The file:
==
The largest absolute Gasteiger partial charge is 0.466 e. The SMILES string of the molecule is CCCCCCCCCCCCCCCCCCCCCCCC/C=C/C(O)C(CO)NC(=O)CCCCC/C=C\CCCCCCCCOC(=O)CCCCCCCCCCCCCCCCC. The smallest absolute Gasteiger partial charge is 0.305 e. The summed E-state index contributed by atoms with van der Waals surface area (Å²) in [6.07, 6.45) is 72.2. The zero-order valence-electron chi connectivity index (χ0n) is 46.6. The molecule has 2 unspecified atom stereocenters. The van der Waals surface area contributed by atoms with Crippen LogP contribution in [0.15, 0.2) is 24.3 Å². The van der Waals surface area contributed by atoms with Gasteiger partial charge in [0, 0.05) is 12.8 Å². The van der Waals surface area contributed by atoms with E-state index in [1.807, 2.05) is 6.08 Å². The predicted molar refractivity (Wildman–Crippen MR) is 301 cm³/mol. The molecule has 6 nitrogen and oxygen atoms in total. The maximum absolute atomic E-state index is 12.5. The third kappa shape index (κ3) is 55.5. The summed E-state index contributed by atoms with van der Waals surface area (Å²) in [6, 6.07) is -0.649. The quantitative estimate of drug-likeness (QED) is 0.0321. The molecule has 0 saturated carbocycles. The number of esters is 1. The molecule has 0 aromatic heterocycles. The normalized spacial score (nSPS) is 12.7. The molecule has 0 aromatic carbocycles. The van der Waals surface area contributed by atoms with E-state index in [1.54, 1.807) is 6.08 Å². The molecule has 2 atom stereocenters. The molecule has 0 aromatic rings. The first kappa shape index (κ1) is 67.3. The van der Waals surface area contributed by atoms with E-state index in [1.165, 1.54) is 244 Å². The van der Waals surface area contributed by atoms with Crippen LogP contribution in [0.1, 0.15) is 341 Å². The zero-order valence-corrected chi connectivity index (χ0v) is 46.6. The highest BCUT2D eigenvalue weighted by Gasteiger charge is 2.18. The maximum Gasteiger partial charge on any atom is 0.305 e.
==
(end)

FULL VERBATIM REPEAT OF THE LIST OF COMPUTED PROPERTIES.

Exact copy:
The largest absolute Gasteiger partial charge is 0.466 e. The SMILES string of the molecule is CCCCCCCCCCCCCCCCCCCCCCCC/C=C/C(O)C(CO)NC(=O)CCCCC/C=C\CCCCCCCCOC(=O)CCCCCCCCCCCCCCCCC. The smallest absolute Gasteiger partial charge is 0.305 e. The summed E-state index contributed by atoms with van der Waals surface area (Å²) in [6.07, 6.45) is 72.2. The zero-order valence-electron chi connectivity index (χ0n) is 46.6. The molecule has 2 unspecified atom stereocenters. The van der Waals surface area contributed by atoms with Crippen LogP contribution in [0.15, 0.2) is 24.3 Å². The van der Waals surface area contributed by atoms with Gasteiger partial charge in [0, 0.05) is 12.8 Å². The van der Waals surface area contributed by atoms with E-state index in [1.807, 2.05) is 6.08 Å². The predicted molar refractivity (Wildman–Crippen MR) is 301 cm³/mol. The molecule has 6 nitrogen and oxygen atoms in total. The maximum absolute atomic E-state index is 12.5. The third kappa shape index (κ3) is 55.5. The summed E-state index contributed by atoms with van der Waals surface area (Å²) in [6, 6.07) is -0.649. The quantitative estimate of drug-likeness (QED) is 0.0321. The molecule has 0 saturated carbocycles. The number of esters is 1. The molecule has 0 aromatic heterocycles. The normalized spacial score (nSPS) is 12.7. The molecule has 0 aromatic carbocycles. The van der Waals surface area contributed by atoms with E-state index in [1.54, 1.807) is 6.08 Å². The molecule has 2 atom stereocenters. The molecule has 0 aromatic rings. The first kappa shape index (κ1) is 67.3. The van der Waals surface area contributed by atoms with E-state index in [1.165, 1.54) is 244 Å². The van der Waals surface area contributed by atoms with Crippen LogP contribution in [0.1, 0.15) is 341 Å². The zero-order valence-corrected chi connectivity index (χ0v) is 46.6. The highest BCUT2D eigenvalue weighted by Gasteiger charge is 2.18. The maximum Gasteiger partial charge on any atom is 0.305 e.